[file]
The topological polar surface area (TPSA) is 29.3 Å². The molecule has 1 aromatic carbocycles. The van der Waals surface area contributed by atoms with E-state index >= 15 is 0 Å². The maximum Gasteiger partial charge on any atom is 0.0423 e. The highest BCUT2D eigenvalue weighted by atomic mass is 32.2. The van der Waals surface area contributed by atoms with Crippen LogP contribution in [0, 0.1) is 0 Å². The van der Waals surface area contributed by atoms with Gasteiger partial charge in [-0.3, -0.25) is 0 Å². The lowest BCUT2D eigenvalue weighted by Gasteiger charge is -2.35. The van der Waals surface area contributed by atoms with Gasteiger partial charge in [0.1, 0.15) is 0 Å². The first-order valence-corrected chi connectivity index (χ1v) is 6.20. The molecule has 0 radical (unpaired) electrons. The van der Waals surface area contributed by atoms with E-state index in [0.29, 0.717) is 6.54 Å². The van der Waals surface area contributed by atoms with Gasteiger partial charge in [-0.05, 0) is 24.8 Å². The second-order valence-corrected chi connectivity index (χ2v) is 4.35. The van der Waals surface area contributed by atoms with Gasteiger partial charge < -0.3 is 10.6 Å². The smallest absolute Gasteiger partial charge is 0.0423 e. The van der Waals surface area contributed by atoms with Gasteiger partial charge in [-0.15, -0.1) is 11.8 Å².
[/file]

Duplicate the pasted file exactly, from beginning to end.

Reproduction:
The topological polar surface area (TPSA) is 29.3 Å². The molecule has 1 aromatic carbocycles. The van der Waals surface area contributed by atoms with E-state index >= 15 is 0 Å². The maximum Gasteiger partial charge on any atom is 0.0423 e. The highest BCUT2D eigenvalue weighted by atomic mass is 32.2. The van der Waals surface area contributed by atoms with Crippen LogP contribution in [0, 0.1) is 0 Å². The van der Waals surface area contributed by atoms with Gasteiger partial charge in [-0.3, -0.25) is 0 Å². The lowest BCUT2D eigenvalue weighted by Gasteiger charge is -2.35. The van der Waals surface area contributed by atoms with Gasteiger partial charge in [0.1, 0.15) is 0 Å². The first-order valence-corrected chi connectivity index (χ1v) is 6.20. The molecule has 0 radical (unpaired) electrons. The van der Waals surface area contributed by atoms with E-state index in [0.29, 0.717) is 6.54 Å². The van der Waals surface area contributed by atoms with Gasteiger partial charge in [-0.05, 0) is 24.8 Å². The second-order valence-corrected chi connectivity index (χ2v) is 4.35. The van der Waals surface area contributed by atoms with Gasteiger partial charge < -0.3 is 10.6 Å². The smallest absolute Gasteiger partial charge is 0.0423 e. The van der Waals surface area contributed by atoms with Gasteiger partial charge in [-0.15, -0.1) is 11.8 Å².